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April 9, 2011 / virginiatrailschristine

In Bloom: Bloodroot

Edith J. Carrier Arboretum: Bloodroot

Edith J. Carrier Arboretum: Bloodroot Edith J. Carrier Arboretum: Bloodroot

Bloodroot are abundant on the forest floor.

Genus: Sanguinaria canadensis

Bloodroot is a perennial that blooms abundantly in the Arboretum.  The flowers appear in March and can sometimes last into May.  They are white with 8-12 petals, and have yellow reproductive parts.  Deer often enjoy feeding on bloodroot in the early spring.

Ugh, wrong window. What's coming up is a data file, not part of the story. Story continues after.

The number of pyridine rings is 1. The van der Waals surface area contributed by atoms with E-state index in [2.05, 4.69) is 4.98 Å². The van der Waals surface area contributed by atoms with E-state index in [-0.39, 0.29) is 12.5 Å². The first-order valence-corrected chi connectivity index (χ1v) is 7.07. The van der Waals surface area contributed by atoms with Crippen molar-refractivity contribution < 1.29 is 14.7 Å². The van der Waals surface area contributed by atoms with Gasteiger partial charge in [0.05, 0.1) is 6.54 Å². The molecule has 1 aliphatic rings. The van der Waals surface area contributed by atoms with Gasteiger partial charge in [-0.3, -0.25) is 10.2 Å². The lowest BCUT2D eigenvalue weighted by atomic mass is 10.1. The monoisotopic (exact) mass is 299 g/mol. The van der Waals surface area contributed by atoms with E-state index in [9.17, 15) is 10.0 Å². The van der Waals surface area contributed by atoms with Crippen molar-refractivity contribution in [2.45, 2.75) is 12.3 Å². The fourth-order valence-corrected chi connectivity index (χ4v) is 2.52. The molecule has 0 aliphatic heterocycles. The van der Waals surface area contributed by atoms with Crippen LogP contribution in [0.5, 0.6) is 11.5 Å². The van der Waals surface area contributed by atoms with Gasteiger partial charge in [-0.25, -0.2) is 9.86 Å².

Fun Facts: Bloodroot is one of many plants whose seeds are spread by ants, a process called myrmecochory. Native Americans used this plant extensively in their herb lore. And, it’s still being sold for medicinal use today.

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One Comment

  1. Katie / Apr 18 2011 2:13 am

    I was so excited to stumble upon your blog. The pictures are fantastic, and so helpful! I just moved into a new house with extensive gardens. So many of the plants are new to me and it’s been fun to identify them as they bloom. I was searching the internet tonight trying to identify what I now know is Bloodroot, and I did thanks to your post!

    Keep up the great work!

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